Executing a winning strategy applies to you if you are either the angry spouse or the reacting partner looking for a way to deal with your spouse without losing your marriage. Winning strategies are things you can do to achieve the 7 Anger fighter Success Paths we have outlined for you.
In my experience, most people who have anger issues don’t want to have them and feel shame after the rant is over and the damage is done. Some partners don’t really care and go on living as if nothing happened, (an expect their victim partners to just accept that is how it is), but fortunately those folks are the exception rather than the rule.
Out of control angry people are not themselves when they get angry. Most of them are not like that most of the time and in most situations. At work, they may be seen as the calmest person on the work team, or the most patient person with customers or clients. Yet at home they temporarily turn into tyrants. They want love, and intimacy and emotional connection just like almost everybody does, but they go about trying to get it it in the wrong ways. (They feed the wrong wolf-from Step 3). They have developed losing strategies instead of winning strategies.
Five common Losing Strategies for Anger Fighter 1. Avoid these strategies if you are trying to Communicate with respect:
- 1. Needing to always be right. That is because almost all relationship conflict are due to differences in “subjective reality”- not factual or objective reality. Being factually “right” is irrelevant much of the time in marital fights. How to talk to each other about the issue is much more important!
- 2. Behaving in ways that make your partner feel overly controlled by you. Most successful modern marriages in America are based on cooperation and mutuality-not on one person controlling the other.
- 3. Unbridled self expression. Children do this. Adults should not. You may think that you should be able to express anything you feel like expressing at home because you should be able to “be yourself.” Sometimes “being yourself” leads to your partner not liking you very much – or not wanting to be with you. Nothing personal – but you may trigger negative reactions from your partner by “being yourself.”
- 4. Retaliation. I ask Mary why she had an affair.She replied “To get even with George who cheated on ME – I DIDN’T EVEN LIKE THE GUY” Does this make sense to any rational person?
- 5. Withdrawal. Avoiding the troubling issue continuously is like the ostrich sticking its head in the sand to avoid conflict. What starts out to be a pimple may turn into a huge boil if not dealt with.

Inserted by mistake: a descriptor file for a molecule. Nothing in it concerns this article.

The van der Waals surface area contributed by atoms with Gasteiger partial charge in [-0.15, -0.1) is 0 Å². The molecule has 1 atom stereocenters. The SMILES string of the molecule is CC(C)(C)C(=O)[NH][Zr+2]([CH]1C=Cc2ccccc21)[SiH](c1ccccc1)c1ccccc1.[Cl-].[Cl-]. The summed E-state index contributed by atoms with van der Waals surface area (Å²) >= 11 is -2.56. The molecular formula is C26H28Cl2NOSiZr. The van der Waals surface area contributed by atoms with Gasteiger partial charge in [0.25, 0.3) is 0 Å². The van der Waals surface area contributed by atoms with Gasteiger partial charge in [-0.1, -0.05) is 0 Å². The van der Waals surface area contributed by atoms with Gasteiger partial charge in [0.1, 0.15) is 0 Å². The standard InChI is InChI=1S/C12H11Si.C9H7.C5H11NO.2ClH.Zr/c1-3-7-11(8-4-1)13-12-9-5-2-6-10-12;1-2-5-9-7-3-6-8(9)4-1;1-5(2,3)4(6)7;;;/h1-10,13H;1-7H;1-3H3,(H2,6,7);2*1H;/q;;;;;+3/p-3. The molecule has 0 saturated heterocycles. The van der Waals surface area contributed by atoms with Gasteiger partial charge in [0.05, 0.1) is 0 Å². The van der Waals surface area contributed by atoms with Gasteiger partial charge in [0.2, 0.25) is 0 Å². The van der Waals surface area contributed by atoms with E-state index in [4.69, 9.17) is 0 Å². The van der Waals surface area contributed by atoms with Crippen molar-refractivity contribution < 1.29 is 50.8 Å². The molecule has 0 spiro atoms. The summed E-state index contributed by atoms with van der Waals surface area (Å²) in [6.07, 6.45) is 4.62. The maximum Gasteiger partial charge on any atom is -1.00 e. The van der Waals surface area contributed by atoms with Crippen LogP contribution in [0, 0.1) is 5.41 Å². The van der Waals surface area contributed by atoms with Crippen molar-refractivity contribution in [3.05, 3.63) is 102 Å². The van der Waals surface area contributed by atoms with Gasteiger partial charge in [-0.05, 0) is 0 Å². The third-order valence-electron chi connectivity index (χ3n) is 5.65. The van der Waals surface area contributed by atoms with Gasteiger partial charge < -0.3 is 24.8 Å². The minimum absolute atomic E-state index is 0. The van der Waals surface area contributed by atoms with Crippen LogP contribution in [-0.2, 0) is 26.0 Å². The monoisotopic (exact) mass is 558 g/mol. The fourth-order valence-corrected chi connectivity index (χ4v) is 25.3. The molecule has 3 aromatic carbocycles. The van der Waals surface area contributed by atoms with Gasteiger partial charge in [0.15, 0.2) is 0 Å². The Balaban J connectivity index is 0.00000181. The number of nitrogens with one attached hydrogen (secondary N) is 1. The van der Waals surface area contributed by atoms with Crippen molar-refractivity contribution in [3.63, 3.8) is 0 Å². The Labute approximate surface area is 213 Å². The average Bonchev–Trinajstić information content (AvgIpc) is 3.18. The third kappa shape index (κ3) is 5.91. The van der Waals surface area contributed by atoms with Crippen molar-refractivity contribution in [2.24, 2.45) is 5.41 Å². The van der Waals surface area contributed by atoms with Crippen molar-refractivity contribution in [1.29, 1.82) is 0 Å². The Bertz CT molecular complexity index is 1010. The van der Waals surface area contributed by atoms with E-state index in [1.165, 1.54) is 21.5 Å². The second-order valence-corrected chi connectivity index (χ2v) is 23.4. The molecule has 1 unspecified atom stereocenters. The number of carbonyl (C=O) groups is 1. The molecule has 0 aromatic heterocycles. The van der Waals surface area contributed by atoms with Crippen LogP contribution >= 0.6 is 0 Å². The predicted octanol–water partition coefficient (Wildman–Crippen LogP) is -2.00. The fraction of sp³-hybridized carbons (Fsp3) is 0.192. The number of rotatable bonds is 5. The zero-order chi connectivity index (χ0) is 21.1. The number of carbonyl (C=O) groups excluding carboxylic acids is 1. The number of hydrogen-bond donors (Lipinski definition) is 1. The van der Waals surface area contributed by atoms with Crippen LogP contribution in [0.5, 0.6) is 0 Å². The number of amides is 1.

Seven responses to anger triggers which put you on the path to communicating with respect
When two otherwise rational and sane people get into an argument and turn into 7 year olds fighting in a sandbox, one has to ask how can this happen?
Scientists would say that one or both are responding to what is called their “first consciousness”—the knee-jerk reactions they learned as little children which are stored in their brain. This is called by some therapists “the adaptive child” response – it is the reaction they learned to use to survive as little children.
Unfortunately, sometimes we are married to a partner who just “trips” this knee-jerk response in us frequently. They simply aren’t able to access immediately their adult consciousness: their learned response to the anger trigger which they use at work and at other times. We call this the “functional adult response”- the response that gets much better results.
Winning Strategies include being determined to be a functional adult instead of that adaptive child WHEN UNDER STRESS :
- 1. Talk about feelings instead of trying to fix it alone
- 2. Be warm instead of rejecting and critical
- 3. Develop more empathy for your partner’s point of view
- 4. Don’t blurt out whatever emotion needs to be discharged at the moment…think it through
- 5. Be realistic in your expectations of your partner instead of perfectionist, and rigid
- 6. Get off your high horse, if on one, and see your partner’s viewpoints as just as valid as yours, even though perhaps very different
- 7. Use Gottman repair tools